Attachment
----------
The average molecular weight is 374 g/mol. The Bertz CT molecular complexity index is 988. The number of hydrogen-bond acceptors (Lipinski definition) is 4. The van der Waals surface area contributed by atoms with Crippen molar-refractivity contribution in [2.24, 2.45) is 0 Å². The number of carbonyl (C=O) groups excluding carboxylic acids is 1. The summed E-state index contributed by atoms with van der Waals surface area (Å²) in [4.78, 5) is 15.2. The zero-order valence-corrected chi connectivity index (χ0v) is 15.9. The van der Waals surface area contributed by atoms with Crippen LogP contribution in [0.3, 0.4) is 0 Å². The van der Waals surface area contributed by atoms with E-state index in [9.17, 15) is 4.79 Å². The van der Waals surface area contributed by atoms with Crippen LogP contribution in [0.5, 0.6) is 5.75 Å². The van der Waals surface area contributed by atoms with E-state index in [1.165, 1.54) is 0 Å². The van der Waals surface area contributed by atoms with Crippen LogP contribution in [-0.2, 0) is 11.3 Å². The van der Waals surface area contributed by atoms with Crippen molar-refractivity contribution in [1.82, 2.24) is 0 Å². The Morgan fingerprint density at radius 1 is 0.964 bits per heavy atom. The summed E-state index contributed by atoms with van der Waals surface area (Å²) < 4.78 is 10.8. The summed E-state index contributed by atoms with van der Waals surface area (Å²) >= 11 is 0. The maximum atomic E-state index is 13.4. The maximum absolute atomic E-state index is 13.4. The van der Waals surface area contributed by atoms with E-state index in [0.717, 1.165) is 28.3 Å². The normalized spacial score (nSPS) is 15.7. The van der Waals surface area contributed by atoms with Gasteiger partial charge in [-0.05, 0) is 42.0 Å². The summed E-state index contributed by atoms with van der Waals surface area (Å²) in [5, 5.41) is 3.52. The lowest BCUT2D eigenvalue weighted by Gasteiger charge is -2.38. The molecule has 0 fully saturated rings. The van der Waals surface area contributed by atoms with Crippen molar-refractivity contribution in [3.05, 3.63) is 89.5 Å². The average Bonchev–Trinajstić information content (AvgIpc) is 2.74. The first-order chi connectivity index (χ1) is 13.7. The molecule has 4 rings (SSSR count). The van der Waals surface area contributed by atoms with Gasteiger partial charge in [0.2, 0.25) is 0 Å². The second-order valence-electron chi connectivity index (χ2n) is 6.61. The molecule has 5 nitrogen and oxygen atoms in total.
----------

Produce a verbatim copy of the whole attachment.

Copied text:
The average molecular weight is 374 g/mol. The Bertz CT molecular complexity index is 988. The number of hydrogen-bond acceptors (Lipinski definition) is 4. The van der Waals surface area contributed by atoms with Crippen molar-refractivity contribution in [2.24, 2.45) is 0 Å². The number of carbonyl (C=O) groups excluding carboxylic acids is 1. The summed E-state index contributed by atoms with van der Waals surface area (Å²) in [4.78, 5) is 15.2. The zero-order valence-corrected chi connectivity index (χ0v) is 15.9. The van der Waals surface area contributed by atoms with Crippen LogP contribution in [0.3, 0.4) is 0 Å². The van der Waals surface area contributed by atoms with E-state index in [9.17, 15) is 4.79 Å². The van der Waals surface area contributed by atoms with Crippen LogP contribution in [0.5, 0.6) is 5.75 Å². The van der Waals surface area contributed by atoms with E-state index in [1.165, 1.54) is 0 Å². The van der Waals surface area contributed by atoms with Crippen LogP contribution in [-0.2, 0) is 11.3 Å². The van der Waals surface area contributed by atoms with Crippen molar-refractivity contribution in [1.82, 2.24) is 0 Å². The Morgan fingerprint density at radius 1 is 0.964 bits per heavy atom. The summed E-state index contributed by atoms with van der Waals surface area (Å²) < 4.78 is 10.8. The summed E-state index contributed by atoms with van der Waals surface area (Å²) >= 11 is 0. The maximum atomic E-state index is 13.4. The maximum absolute atomic E-state index is 13.4. The van der Waals surface area contributed by atoms with E-state index in [0.717, 1.165) is 28.3 Å². The normalized spacial score (nSPS) is 15.7. The van der Waals surface area contributed by atoms with Gasteiger partial charge in [-0.05, 0) is 42.0 Å². The summed E-state index contributed by atoms with van der Waals surface area (Å²) in [5, 5.41) is 3.52. The lowest BCUT2D eigenvalue weighted by Gasteiger charge is -2.38. The molecule has 0 fully saturated rings. The van der Waals surface area contributed by atoms with Crippen molar-refractivity contribution in [3.05, 3.63) is 89.5 Å². The average Bonchev–Trinajstić information content (AvgIpc) is 2.74. The first-order chi connectivity index (χ1) is 13.7. The molecule has 4 rings (SSSR count). The van der Waals surface area contributed by atoms with Gasteiger partial charge in [0.2, 0.25) is 0 Å². The second-order valence-electron chi connectivity index (χ2n) is 6.61. The molecule has 5 nitrogen and oxygen atoms in total.